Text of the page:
The famous dhrupad singing Gundecha brothers gave a quite militant session exploring the tanpura, the string instrument, usually fingered discreetly by women assistants, which creates the background drone sounds which underpin the flights of fancy of star singers and instrumentalists. Fervent defenders of the importance of the carefully tuned tanpuras, a large part of their talk was given to a blistering attack on the upstart, non-traditional harmonium, which has become commonplace, indeed increasingly ubiquitous, in Indian music concerts.
This so vexed an issue is debated extensively on line as "harmonium-sarangi-wars" ! A good "take" on this battle of irreconcilable attitudes is Tarique's (May 15 2009) in the above-linked discussion, but this is one best left to the expert....
Another contender for the active supporting role is the sarangi, which I have always enjoyed as against the harmonium since the days of the great Ram Narayan, whom we used to hear in London often - q.v. the notes with his recital on Nimbus CD NI 5245 . He, almost single-handedly, raised the sarangi from near oblivion (somewhat akin to what Shiv Kumar Sharma did to elevate the santoor). The sarangi doesn't "drown" the tanpura as so often does the harmonium, and its exponents can convey exactly the 22 shrutis, as against 12 notes to an octave of the western tempered scale.
In this context, I found it hard to understand why Veena Sahasrabuddhe's recital had three tanpuras in attendance plus a harmonium which often all but drowned their sound, and why khayal singer Venkatesh Kumar had two plus harmonium, which seemed to cancel out each other. He was a tireless and powerful singer, brought to London from his village with his visa only coming through in the nick of time. He went on singing for a couple of hours to mounting enthusiasm - one could think of him taking Siegfried and Tristan in his stride, maybe one straight after the other...
The last of the educational events, and certainly the oddest, was in some ways the most rewarding. Neyveli Venkatesh demonstrated and lectured on the Kanjira, an untuned percussion instrument like a small tambourine. Made from jack-fruit wood and chameleon skin, it needs to be fed with water to bring out the bass tones which are possible. Venkatesh showed us, first as a "syllable artist" and then on the kanjira (played with the fingers of one hand) and finally on the double-ended mridangam, how rhythmic complexities of extreme degree are built up from simple mathematical multiplcations of basic sequences of increasing numbers of beats. He had us join in, and it was possible to follow the easier stages in a way which was far more accessible to Western trained musicians than are the equivalent mysteries of precise tuning of particular notes in different ragas, adapted to the "comfort" register of a singer, so that vocal strain is prevented.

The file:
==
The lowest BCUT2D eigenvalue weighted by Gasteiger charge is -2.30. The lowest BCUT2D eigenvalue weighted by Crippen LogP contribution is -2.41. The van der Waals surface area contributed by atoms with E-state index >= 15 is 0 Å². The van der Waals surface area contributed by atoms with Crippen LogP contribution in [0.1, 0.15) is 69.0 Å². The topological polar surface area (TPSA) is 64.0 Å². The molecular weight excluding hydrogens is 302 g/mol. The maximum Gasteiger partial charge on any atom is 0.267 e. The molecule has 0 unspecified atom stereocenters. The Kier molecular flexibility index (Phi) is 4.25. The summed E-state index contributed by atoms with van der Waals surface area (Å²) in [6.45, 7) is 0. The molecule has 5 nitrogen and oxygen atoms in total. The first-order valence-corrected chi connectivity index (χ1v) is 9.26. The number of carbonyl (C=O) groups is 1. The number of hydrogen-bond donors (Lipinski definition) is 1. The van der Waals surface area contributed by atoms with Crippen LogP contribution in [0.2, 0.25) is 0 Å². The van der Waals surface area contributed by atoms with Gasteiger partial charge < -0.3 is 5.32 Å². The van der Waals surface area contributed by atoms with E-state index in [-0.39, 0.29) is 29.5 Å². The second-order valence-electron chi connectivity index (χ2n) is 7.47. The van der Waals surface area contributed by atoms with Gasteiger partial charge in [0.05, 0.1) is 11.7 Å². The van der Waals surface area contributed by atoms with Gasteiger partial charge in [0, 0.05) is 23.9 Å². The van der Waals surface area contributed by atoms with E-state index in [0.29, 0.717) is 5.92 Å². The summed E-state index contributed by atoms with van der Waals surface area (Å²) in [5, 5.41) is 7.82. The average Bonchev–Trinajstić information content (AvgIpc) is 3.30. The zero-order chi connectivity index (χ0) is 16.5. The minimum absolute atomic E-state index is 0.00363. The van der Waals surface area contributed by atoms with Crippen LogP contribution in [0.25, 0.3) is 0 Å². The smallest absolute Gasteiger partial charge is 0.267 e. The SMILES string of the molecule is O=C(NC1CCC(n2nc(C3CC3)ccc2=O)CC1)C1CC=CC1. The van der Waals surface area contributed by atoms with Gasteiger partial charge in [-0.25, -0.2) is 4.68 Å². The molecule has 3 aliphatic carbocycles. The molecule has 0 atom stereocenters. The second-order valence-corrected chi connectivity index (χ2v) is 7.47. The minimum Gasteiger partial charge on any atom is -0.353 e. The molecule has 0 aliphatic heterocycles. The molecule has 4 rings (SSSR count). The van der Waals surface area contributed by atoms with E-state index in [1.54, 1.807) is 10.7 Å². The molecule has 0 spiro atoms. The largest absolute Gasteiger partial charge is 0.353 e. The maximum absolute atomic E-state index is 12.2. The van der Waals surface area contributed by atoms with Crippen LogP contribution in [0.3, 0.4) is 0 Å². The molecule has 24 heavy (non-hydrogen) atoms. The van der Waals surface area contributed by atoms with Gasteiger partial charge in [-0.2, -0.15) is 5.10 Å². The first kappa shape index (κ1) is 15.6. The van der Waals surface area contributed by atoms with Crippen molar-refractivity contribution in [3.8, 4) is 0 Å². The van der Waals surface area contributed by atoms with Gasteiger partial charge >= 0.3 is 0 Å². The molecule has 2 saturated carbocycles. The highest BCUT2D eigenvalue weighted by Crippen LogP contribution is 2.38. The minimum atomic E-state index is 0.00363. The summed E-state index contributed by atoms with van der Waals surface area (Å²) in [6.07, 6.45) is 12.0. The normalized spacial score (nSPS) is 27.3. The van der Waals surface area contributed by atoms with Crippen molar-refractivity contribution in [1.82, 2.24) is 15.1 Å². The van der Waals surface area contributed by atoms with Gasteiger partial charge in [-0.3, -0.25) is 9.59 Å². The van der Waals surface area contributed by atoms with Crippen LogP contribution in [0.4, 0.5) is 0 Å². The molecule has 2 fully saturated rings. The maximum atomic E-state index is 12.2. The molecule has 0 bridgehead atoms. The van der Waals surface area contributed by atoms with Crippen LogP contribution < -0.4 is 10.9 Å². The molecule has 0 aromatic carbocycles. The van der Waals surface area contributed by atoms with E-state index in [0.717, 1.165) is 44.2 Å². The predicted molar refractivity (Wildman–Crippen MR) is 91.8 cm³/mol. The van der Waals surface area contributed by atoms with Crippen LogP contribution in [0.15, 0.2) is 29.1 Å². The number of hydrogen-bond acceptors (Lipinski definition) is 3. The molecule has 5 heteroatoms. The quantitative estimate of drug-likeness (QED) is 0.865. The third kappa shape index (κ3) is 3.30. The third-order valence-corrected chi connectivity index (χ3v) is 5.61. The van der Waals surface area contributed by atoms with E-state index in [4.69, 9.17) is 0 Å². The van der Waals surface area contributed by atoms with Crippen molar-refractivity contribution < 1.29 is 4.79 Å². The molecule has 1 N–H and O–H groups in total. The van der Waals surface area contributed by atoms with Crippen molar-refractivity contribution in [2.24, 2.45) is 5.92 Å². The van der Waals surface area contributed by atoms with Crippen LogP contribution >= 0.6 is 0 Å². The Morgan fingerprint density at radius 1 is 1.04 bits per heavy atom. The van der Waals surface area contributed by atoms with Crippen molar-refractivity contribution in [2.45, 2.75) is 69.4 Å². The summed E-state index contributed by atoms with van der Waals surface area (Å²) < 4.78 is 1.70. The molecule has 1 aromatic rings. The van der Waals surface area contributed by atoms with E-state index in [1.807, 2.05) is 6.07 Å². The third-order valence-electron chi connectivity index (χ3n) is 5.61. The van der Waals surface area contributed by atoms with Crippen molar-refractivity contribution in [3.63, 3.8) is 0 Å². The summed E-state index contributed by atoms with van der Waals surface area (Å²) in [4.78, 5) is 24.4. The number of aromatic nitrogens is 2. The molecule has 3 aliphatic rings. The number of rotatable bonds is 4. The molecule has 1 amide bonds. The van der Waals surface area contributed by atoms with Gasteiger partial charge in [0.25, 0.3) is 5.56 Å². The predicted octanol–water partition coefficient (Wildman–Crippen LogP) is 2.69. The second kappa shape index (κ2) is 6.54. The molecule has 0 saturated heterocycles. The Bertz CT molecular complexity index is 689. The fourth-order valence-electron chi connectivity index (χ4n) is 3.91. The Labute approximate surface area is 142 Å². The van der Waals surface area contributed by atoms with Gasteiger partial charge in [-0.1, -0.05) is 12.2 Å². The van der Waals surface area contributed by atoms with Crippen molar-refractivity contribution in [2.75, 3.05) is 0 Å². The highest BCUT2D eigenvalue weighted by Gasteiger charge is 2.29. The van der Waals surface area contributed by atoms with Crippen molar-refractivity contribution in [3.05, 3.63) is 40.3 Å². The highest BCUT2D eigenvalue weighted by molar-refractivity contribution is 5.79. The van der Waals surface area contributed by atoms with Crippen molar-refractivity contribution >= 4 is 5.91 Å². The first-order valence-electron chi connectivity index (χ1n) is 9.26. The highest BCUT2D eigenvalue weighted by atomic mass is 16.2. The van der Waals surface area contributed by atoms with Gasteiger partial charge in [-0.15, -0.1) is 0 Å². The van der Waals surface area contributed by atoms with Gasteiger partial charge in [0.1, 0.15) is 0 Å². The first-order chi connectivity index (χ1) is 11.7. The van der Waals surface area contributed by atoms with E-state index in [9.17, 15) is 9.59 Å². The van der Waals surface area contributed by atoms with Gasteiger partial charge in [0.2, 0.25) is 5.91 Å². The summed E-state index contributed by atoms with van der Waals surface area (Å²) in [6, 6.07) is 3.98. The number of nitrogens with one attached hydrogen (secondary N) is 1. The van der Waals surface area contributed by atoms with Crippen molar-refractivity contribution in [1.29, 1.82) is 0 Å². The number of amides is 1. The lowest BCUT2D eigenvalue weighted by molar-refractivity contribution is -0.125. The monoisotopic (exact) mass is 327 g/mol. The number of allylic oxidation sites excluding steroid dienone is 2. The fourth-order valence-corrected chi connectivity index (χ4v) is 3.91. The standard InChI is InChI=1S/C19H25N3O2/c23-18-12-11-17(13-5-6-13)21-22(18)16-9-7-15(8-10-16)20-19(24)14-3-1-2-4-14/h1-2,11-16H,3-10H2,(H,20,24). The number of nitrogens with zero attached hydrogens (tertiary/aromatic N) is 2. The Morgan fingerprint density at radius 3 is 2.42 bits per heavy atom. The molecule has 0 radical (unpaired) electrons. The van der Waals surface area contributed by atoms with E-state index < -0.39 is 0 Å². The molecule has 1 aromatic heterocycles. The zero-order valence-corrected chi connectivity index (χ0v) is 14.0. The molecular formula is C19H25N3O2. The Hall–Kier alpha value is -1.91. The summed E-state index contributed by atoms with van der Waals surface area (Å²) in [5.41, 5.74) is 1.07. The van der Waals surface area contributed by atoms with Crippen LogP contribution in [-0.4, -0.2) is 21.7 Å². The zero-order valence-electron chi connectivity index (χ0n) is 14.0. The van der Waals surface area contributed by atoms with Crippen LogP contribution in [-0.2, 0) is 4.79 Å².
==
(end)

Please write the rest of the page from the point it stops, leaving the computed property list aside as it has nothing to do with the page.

By way of final comment, whilst greatly approving its celebration of English born Indians' preservation of their classical music tradition, maintained against considerable odds and pressures, we deplore what comes across as an inward looking stance of this admirable festival.
PETER GRAHAME WOOLF
P.S. Excerpt from review of Darbar Festival 2009: I apologise for labouring my concern about the amplification problem, but this is bound to alienate prospective audience members who regularly go to chamber music concerts in London. It has certainly caused us to attend Indian music events less often than in the mid decades of the last century - - If it is hoped to increase attendances beyond the Asian community the issue should be re-considered carefully before bringing Darbar back to London next year? - - I conclude with a comment from a leading London music editor and critic: I was surprised to learn from you that amplification was used, even including speech, for a Purcell Room concert ! This would seem wholly unnecessary given that the venue is relatively small and the sound carries effortlessly - - I imagine the volume of sound would have been irritating.